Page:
Those on the economic right sometimes wish for flat taxes. If inflation continues to run at 7 percent and the country’s tax thresholds do not change, we will eventually wind up with one. Inflation will inexorably push everyone into higher and higher tax brackets, until most people are paying the top rate.
Perhaps someone made the mistake of making their wish for a flat-tax using one of those cursed monkey-paws that always grants your wish in a horrible way. I will have to ask some of the usual suspects to find out who among them is to blame.
But more seriously – it really shouldn’t be like this. The political benefits for National and Labour are obvious, but the political economy is a disaster. Labour gets substantial increases in tax revenue without having to legislate a tax increase, and National gets to pretend that it is providing ‘hard-working Kiwis’ with a tax cut when they are mainly providing an inflation-adjustment.
When inflation is running around 7%, an offer of a 5% pay increase is a real pay cut, and a 7% increase only treads water.
But some who would see through an employer’s offer of a 5% wage hike when inflation is 7% often seem to miss the problems in tax thresholds that remain sticky when inflation runs high.
I don’t think many workers would be impressed if their employer said nobody was getting an inflation-adjustment to salaries this year because it would give more nominal dollars to workers at the top. Nevertheless, Grant Robertson seems to be able to use that as an argument against adjusting the tax thresholds.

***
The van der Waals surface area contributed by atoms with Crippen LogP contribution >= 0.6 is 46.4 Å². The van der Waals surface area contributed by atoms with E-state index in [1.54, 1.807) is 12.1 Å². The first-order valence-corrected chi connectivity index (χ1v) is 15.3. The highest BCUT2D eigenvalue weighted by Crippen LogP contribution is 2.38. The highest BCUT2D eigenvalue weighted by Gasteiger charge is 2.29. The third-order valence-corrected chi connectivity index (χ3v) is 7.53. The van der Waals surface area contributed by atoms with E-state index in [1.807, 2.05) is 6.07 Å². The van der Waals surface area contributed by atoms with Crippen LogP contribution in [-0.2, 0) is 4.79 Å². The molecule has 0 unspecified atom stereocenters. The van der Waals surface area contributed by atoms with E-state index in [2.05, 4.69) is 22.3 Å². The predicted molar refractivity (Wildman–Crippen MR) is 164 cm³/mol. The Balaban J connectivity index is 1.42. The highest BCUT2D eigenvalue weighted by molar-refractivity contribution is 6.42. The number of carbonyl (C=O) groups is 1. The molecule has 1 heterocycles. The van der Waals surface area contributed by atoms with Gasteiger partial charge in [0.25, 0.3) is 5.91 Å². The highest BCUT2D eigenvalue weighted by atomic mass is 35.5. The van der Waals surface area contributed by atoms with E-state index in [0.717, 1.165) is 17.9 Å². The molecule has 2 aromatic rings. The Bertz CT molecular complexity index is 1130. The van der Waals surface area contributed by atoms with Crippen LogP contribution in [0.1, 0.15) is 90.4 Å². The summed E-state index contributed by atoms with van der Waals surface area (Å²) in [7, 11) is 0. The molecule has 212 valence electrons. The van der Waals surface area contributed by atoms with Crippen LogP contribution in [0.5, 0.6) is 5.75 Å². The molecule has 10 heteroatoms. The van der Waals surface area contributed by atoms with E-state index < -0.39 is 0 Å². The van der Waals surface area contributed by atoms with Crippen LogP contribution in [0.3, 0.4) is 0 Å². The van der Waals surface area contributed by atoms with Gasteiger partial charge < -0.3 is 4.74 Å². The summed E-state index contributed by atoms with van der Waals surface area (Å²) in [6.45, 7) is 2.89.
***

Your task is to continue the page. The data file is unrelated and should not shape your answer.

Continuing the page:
It is pretty easy to illustrate the effects over time.
Inland Revenue publishes data on the number of people falling into different wage and salary earnings bands going back to the early 2000s. Their data only includes wage and salary earnings, so superannuation, benefits, and student allowances are not included. Neither are investment earnings.
The data lets you see where any level of wage and salary earnings sits within the distribution of wage and salary earnings. The simplest way of making these comparisons over time is by checking percentile. If you earn more than 20% of other wage and salary earners, and less than 80%, you are at the 20th percentile. Someone who earns more than 90% of other wage and salary earners, but below the remaining 10%, is at the 90th percentile.
I moved to New Zealand in November of 2003.
At the time, the top 39% tax bracket kicked in at $60,000 and the middle 33% tax rate applied from $38,000 to $60,000.
The IRD data shows that roughly speaking, the top 10% of wage and salary earners faced the 39% tax rate on their last dollar earned; the bottom 70% faced the 19.5% rate, and those between the bottom 70% and the top 10% paid the 33% tax rate.
The same tax rates applied through the 2007/08 tax year, but inflation in the mid-2000s ran high. By 2007/08, workers at the 64th percentile were hitting the 33% tax rate, and the 39% rate kicked in around the 85th percentile.